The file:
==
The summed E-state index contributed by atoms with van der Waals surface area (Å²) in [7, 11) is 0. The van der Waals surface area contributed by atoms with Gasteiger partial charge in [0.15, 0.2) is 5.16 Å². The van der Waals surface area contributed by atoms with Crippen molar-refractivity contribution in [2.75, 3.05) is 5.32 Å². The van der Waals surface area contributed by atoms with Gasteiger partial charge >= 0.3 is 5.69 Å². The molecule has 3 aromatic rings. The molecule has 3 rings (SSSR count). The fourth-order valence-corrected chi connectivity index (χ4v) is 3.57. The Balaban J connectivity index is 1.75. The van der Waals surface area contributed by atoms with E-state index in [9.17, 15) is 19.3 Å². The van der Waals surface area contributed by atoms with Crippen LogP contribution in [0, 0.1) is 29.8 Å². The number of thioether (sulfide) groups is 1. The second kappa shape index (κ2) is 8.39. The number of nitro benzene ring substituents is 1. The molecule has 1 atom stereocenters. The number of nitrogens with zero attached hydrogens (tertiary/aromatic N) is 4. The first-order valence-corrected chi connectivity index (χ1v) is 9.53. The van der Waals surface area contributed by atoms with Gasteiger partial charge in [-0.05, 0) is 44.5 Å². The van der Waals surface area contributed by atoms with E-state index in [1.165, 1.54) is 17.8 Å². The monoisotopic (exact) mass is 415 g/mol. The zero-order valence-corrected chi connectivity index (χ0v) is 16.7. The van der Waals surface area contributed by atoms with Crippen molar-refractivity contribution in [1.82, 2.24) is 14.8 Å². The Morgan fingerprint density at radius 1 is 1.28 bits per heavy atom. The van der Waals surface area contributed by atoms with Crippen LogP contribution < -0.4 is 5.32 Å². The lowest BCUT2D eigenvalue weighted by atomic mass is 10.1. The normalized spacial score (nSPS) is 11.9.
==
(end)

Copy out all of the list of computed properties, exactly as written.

The summed E-state index contributed by atoms with van der Waals surface area (Å²) in [7, 11) is 0. The van der Waals surface area contributed by atoms with Gasteiger partial charge in [0.15, 0.2) is 5.16 Å². The van der Waals surface area contributed by atoms with Crippen molar-refractivity contribution in [2.75, 3.05) is 5.32 Å². The van der Waals surface area contributed by atoms with Gasteiger partial charge >= 0.3 is 5.69 Å². The molecule has 3 aromatic rings. The molecule has 3 rings (SSSR count). The fourth-order valence-corrected chi connectivity index (χ4v) is 3.57. The Balaban J connectivity index is 1.75. The van der Waals surface area contributed by atoms with E-state index in [9.17, 15) is 19.3 Å². The van der Waals surface area contributed by atoms with Crippen LogP contribution in [0, 0.1) is 29.8 Å². The number of thioether (sulfide) groups is 1. The second kappa shape index (κ2) is 8.39. The number of nitro benzene ring substituents is 1. The molecule has 1 atom stereocenters. The number of nitrogens with zero attached hydrogens (tertiary/aromatic N) is 4. The first-order valence-corrected chi connectivity index (χ1v) is 9.53. The van der Waals surface area contributed by atoms with Gasteiger partial charge in [-0.05, 0) is 44.5 Å². The van der Waals surface area contributed by atoms with E-state index in [1.165, 1.54) is 17.8 Å². The monoisotopic (exact) mass is 415 g/mol. The zero-order valence-corrected chi connectivity index (χ0v) is 16.7. The van der Waals surface area contributed by atoms with Crippen molar-refractivity contribution in [1.82, 2.24) is 14.8 Å². The Morgan fingerprint density at radius 1 is 1.28 bits per heavy atom. The van der Waals surface area contributed by atoms with Crippen LogP contribution < -0.4 is 5.32 Å². The lowest BCUT2D eigenvalue weighted by atomic mass is 10.1. The normalized spacial score (nSPS) is 11.9.